Health and Wellbeing

Struggling to settle in

People often expect that starting university (or coming back after the summer break) will be a brilliant experience, and something that all students will love all the time. However, almost all students experience feelings of homesickness at one time or another – these feelings are completely natural and to be expected, but usually don’t last long.

Some students are better at coping with such feelings, some never admit to them, but almost all of you will have them at some point. There is a positive side to this – relationships with family members can improve and mature as you gain independence and confidence. However, despite what our social media feeds might say, university life isn’t always amazing - almost all students will find it difficult to cope at some point.

Taking positive action

It’s really important to know that you’re not alone and that there are thing you can do to help:

  • Try some new things– it might be tempting to spend a lot of time alone in your room, but getting out and meeting new people will help you to feel more settled. Why not take a look at the Student’ Union’s clubs and societies including the Buddy Scheme, or have a look for volunteering opportunities? It’s never too late to join up!
  • Get out and explore Brighton and Hove – getting to know your new home will help you to feel more settled, so find out about some things that interest you in the local area and go check them out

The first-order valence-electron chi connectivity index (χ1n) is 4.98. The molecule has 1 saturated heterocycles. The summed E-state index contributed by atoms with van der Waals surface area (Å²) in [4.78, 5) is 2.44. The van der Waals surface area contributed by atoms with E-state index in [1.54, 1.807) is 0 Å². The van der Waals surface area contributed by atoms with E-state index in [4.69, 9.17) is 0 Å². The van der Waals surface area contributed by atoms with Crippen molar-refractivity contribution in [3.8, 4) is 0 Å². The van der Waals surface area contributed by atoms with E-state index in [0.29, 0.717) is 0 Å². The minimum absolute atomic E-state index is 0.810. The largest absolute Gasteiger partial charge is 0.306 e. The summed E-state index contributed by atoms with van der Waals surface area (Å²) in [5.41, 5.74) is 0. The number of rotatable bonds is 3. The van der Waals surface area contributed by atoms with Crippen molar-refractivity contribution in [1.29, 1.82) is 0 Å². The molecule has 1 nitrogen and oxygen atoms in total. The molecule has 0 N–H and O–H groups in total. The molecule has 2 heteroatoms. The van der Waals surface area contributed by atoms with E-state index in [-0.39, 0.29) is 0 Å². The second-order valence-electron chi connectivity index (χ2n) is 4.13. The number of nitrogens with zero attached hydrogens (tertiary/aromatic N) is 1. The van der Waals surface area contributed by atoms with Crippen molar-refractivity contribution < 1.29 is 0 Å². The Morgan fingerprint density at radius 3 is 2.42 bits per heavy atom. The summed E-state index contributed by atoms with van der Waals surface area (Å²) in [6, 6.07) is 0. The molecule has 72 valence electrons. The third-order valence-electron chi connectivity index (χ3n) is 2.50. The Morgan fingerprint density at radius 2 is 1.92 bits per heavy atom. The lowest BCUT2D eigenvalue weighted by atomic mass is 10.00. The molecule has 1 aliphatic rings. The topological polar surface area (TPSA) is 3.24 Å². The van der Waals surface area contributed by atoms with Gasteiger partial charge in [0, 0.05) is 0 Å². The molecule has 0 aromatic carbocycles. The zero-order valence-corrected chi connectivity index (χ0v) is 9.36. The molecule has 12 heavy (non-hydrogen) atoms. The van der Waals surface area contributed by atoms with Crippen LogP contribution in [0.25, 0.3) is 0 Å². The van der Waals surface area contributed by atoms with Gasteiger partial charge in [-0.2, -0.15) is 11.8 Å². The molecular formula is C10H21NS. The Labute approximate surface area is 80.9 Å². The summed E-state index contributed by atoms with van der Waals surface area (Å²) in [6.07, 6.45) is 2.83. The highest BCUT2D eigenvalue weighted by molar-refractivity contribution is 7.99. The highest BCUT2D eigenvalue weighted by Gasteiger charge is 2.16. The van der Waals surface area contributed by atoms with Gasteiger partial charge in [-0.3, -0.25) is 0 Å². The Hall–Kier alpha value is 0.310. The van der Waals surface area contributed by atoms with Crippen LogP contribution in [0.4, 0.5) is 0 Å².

• Keep in touch – keeping in touch with friends and family from home is important, but try to get the balance right so you spend more time here getting to know new people.
  • Look after yourself – looking after your physical health by sleeping enough, eating well, and doing some exercise will give you a good starting point for everything else
  • Be mindful of alcohol - try not to manage those difficult feelings by relying too much on alcohol as a social icebreaker


There’s no doubt about it, university level study is demanding and sometimes it can feel really stressful.

We often think of stress as a very negative thing that’s always really bad for us, but feeling stress is a natural part of life, especially during periods like exam times, and the right amount of stress can actually motivate you to focus on your work and reach your goals. At other times stress can feel overwhelming and prevent you from being able to concentrate or cause anxiety.

There are a few things to you do to help try to avoid those negative consequences of stress:

  • Look after yourself on a day to day basis (things like getting enough sleep, developing your study skills and managing your time well)
  • Make time to do things you know help you to relax, like watching a film or going for a run or cooking with house mates.
  • Seek help if you need to - if you are concerned about your wellbeing or that of a friend then it’s important to seek support. Although certain levels of stress can be normal, it’s important to seek support for prolonged or very extreme stress, especially if it’s having a negative effect on your life

Getting Support

We all need support sometimes, no matter how well we try to look after ourselves. If something is making you unhappy, whether it’s your choice of course, where you live or your feelings of isolation, anxiety or depression then it’s important to get some help in making a change.

The first place you go to should be the Student Life Centre, where a Student Life Advisor can advise you on a wide range of issues or refer you on for further support. Remember, you are not alone so don’t suffer in silence - come and see us!

You can also find more information about student wellbeing issues on the student wellbeing web pages and more information about Sussex services on the support for students’ page.